Sally’s House serves as children’s haven
Three-year-old Kate lived in a dog crate in a meth house in Spokane and walked on hands and knees like an animal.
Winston lived in a home with no running water or electricity. He was so dirty it took four changes of bath water to get him clean. Nathan, 8, was almost starved to death by an abusive family.
They are just a few of the 1,645 children from Spokane County who have been placed at the Salvation Army’s Sally’s House, a place for children removed from dangerous circumstances with nowhere else to go. But now, state funding for Sally’s House is at risk.
The House Democrats’ budget, as well as Gov. Chris Gregoire, cut all state funding for receiving care centers, including Sally’s House, as part of an effort to close a $1.5 billion budget gap.
The Senate Democrats’ budget had $83,000 for receiving care centers and included instructions to the Children’s Administration and the Office of Financial Management not to cut funding for Sally’s House. However, Senate Republicans, along with three Democratic allies, voted over the weekend to scrap the Democrats’ budget in favor of their alternative plan, putting the funding further in doubt.
“We’re just hoping and praying it will all work out for the sake of the kids,” said Capt. Kyle Smith with the Salvation Army. “There’s a lot of different people that are worried.”
Some of the children who stay at Sally’s House have been abandoned, abused or neglected. Others are victims of domestic violence. Some lived with sex offenders or in drug houses, their parents arrested and hauled off to jail.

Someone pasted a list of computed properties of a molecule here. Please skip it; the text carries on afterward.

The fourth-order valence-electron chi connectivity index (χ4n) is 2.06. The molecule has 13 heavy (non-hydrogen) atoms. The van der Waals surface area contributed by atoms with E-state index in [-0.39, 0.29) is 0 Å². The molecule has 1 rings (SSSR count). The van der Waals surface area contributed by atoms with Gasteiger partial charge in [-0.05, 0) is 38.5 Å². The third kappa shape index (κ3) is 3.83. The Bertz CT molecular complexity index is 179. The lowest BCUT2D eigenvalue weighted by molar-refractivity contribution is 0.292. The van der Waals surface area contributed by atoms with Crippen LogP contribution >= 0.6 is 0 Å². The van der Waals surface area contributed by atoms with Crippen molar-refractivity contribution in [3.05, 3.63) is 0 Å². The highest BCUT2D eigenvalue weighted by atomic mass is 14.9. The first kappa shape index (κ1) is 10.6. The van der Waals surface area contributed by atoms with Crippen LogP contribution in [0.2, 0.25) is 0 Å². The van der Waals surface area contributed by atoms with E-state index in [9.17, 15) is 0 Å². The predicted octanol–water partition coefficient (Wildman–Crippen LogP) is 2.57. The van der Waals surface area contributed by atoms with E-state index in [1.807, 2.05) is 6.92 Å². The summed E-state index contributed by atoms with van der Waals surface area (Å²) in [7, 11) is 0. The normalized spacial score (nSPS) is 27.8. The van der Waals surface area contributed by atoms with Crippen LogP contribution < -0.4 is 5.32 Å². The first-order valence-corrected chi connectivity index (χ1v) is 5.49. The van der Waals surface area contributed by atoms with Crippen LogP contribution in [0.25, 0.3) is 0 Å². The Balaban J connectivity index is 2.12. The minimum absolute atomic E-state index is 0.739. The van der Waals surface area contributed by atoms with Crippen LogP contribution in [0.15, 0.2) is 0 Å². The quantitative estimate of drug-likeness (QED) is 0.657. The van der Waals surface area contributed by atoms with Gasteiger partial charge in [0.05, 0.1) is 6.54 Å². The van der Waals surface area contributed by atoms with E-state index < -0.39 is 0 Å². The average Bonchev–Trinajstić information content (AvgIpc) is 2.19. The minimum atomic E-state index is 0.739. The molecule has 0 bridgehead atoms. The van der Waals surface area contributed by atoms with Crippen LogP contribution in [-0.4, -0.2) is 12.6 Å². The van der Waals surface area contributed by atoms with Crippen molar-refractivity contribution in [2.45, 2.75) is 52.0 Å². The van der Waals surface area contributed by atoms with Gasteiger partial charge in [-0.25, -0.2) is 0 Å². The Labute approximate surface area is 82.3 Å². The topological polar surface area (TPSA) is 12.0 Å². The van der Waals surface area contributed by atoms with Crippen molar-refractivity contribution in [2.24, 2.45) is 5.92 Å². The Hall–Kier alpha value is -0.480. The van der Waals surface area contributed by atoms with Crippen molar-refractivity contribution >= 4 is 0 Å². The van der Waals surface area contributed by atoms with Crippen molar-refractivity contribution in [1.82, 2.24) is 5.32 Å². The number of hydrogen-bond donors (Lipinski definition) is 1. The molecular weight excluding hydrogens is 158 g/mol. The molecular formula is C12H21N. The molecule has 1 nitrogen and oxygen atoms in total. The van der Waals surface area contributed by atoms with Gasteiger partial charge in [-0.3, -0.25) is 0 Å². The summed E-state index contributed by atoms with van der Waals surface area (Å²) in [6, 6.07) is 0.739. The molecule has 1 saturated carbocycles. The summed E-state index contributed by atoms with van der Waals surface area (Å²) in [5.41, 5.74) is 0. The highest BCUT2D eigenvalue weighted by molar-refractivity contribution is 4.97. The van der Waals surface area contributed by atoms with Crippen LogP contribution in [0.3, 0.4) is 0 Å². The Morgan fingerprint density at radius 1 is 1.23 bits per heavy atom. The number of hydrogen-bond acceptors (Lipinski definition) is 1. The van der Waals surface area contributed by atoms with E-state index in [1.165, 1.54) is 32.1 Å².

The commonality among all the children there: They need somewhere safe to stay.
“What we do down here is very beneficial for the children,” Smith said. “For our community, this is a vital service. It’s a very unique program.”
Staff members at Sally’s House work closely with social workers and provide services not available in a typical foster home, he said.
Senate Majority Leader Lisa Brown, D-Spokane, said she wasn’t familiar with Sally’s House until she toured the facility shortly before this year’s legislative session began.
“It was clear to me the community was completely on board, and I was really impressed with what they do at Sally’s House,” Brown said. “It’s one of those things that Spokane put together to fill the cracks, to keep children from falling through.”
Sally’s House was established in 2002. Before it opened, children were often shuffled around while they waited for Child Protective Services workers to find foster homes, “which further traumatizes them,” Smith said. Sally’s House helps minimize the number of placements children experience in the foster system.
“They hopefully just make one placement rather than several,” he said.
The 5,000-square-foot house has five bedrooms with four beds in each, a dining room, a playroom and a kid lounge. There is a preschool program for children up to age 5, and school-age children are transported to the schools they were attending before arriving at Sally’s House. They eat three meals a day and two snacks. They have the option to go to Sunday school.
“It’s a nice, friendly, warm place,” Smith said.
Regardless of what happens with the state funding, Smith said, Sally’s House is placing a heavier emphasis on private donations and grants.
“We’re going to do our best to raise money privately from this point forward,” he said. “The government funding is tough to get these days. We’d prefer if we didn’t have to go to the government, but right now, we do.”